Tsunamis Claim Nearly 140,000 Lives So Far | Current Affairs | DW | 03.01.2005
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Current Affairs

Tsunamis Claim Nearly 140,000 Lives So Far

The confirmed death toll from the tsunami that hit Asian coastlines is still rising more than a week after the disaster even as a massive multinational relief operation gathers pace.

An estimated 1.8 million people need food, water and shelter

An estimated 1.8 million people need food, water and shelter

The worst-hit country, Indonesia, now says more than 94,000 people died there alone, as total deaths in the 13 affected nations near 140,000. In Sri Lanka the tidal waves have claimed 30,000 lives. India's death toll is now approaching 15,000.

Eight days after the tidal waves triggered by a massive undersea quake, hopes are fading that survivors might still be found. Forty nations have lost citizens, in addition to the 13 countries directly hit. Many recovered bodies are awaiting DNA analysis for identification.

Seebeben Opfer in Indonesien

Hundreds of bodies lined up in Aceh

The United Nations believes the true number killed by the tidal waves may never be known as many bodies have been washed out to sea and the giant waves have wiped out entire coastal villages.

Aid operation takes shape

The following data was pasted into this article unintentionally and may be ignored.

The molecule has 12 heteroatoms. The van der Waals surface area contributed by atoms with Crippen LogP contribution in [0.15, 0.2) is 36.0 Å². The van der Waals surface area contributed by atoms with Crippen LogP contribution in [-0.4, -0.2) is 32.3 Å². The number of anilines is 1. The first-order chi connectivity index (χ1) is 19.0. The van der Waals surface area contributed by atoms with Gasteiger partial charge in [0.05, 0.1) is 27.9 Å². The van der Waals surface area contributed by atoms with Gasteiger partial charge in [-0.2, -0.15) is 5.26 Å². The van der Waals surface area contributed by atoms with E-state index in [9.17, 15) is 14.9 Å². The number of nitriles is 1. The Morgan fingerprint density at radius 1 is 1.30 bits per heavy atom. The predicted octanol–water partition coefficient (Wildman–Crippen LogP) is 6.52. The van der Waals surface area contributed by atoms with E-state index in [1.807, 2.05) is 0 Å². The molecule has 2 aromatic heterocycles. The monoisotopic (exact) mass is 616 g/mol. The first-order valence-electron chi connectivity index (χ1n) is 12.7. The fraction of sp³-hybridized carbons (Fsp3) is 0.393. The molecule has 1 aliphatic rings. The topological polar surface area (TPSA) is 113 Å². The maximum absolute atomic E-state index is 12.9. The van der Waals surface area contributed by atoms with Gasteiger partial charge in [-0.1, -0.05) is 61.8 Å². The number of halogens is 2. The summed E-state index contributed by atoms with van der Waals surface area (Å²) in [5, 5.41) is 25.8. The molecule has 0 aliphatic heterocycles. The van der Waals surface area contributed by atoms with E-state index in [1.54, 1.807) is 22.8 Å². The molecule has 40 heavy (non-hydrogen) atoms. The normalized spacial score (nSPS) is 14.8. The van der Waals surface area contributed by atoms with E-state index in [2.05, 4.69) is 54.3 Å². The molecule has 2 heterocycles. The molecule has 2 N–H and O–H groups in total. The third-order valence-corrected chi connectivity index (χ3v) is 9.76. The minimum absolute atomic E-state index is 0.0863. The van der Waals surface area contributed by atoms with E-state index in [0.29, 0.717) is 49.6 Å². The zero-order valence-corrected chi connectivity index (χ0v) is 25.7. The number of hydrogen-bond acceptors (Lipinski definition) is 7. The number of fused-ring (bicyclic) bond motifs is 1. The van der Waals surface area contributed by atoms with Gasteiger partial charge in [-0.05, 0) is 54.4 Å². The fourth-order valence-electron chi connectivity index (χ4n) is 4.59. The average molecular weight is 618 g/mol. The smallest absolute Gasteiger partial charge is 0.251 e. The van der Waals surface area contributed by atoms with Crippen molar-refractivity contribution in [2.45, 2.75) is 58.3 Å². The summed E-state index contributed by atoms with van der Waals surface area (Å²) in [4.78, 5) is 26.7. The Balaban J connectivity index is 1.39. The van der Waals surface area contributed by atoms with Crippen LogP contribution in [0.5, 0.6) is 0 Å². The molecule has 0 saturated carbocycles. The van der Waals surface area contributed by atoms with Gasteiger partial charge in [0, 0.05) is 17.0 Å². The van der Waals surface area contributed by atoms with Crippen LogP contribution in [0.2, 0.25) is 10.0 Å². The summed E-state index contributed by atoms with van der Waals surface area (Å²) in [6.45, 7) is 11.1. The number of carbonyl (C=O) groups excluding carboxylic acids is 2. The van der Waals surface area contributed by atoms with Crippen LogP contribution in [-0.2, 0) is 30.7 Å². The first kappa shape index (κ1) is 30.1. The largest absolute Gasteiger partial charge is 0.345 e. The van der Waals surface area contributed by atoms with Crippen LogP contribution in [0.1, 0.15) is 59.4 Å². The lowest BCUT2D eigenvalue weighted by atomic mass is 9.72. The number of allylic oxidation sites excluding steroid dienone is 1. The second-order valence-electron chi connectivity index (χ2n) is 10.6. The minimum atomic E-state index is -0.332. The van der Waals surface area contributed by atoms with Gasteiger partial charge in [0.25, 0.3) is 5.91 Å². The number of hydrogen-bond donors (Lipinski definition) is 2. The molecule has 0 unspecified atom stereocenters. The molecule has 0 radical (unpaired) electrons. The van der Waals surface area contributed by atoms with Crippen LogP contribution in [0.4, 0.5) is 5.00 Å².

At the same time, the UN says it is hopeful that the world will be able to meet the challenge of getting essential supplies to survivors. It says an estimated 1.8 million people are in need of food, clean drinking water and shelter.

UN Emergency Relief Coordinator Jan Egeland was quoted as saying that the world was coming together in a way never seen before.

US Secretary of State Colin Powell and President George W. Bush's brother Jeb are headed for the region to help assess reconstruction needs. UN Secretary-General Kofi Annan is due in Indonesia on Thursday, where he is expected to appeal for more relief at a world aid conference.

Observers say that the outpouring of funds across the world, is finally yielding results on the ground.

Flughafen Düsseldorf Hilfe für Seebeben Opfer

Red Cross members load relief supplies on to airplanes

South Asian airports are hosting hundreds of flights daily carrying medicine, food and tents as the world's biggest relief operation since World War II, backed by $2 billion (€1.48 billion) in government pledges, swings into high gear.

In the worst hit area - Indonesia's northern Aceh province - planes carrying supplies are arriving regularly at the main airport and US, Indonesian, Australian and Malaysian military aircraft are ferrying aid to areas of need.

Relief efforts hampered

But, despite the availability of supplies and funds, the aid effort is hampered by tropical rains in Indonesia and flooding in Sri Lanka in addition to the logistical difficulties in delivering supplies to remote areas.

The situation is particularly bad in remote parts of Aceh on the island of Sumatra, closest to the epicenter of the earthquake, where roads and airstrips have been washed away and entire towns have been erased from the map.

Flutkatastrophe in Asien Indonesien Banda Aceh Flutopfer Trauer

A woman blankly stares from her makeshift tent in the middle of the road in Banda Aceh, the capital of Aceh province

Deutsche Welle correspondent John Aglionby said the devastation in Aceh province was severe.